With that in mind, Statsbygg stresses that the seeds themselves have “never been threatened.” The mountainside that holds the seeds themselves will keep its permafrost — the builders just hadn’t expected that the permafrost near the entrance would refuse to re-freeze after a decade since construction. Vault co-creator Cary Fowler tells Popular Science that the seeds would be safe in a “worst case scenario” where a pump failure or extreme water levels were problems. The water would have to go uphill and somehow avoid freezing in bitterly cold (around 0F) temperatures.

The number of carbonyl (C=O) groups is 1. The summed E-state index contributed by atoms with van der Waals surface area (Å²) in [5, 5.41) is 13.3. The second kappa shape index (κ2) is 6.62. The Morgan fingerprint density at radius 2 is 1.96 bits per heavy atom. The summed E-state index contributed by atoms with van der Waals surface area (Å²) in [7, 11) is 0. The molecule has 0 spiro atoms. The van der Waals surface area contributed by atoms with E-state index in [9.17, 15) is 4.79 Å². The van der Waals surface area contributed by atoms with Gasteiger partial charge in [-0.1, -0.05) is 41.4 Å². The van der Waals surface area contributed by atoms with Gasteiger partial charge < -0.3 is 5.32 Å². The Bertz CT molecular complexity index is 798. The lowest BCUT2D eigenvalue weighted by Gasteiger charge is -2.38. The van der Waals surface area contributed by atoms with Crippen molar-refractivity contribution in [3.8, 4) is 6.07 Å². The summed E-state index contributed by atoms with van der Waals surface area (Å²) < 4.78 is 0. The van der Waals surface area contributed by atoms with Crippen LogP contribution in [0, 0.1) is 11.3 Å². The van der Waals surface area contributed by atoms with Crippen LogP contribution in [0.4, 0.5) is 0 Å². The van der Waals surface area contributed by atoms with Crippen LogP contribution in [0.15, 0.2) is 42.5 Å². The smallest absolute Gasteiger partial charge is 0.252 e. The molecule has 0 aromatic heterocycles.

Humanity will still have access to the seeds in case of disaster, then. The bigger worry is simply that the vault keepers have to seriously consider water in the first place. Svalbard is supposed to be relatively immune to the effects of a warming planet, at just 620 miles from the North Pole — that it isn’t is worrying, even if the practical risk is low.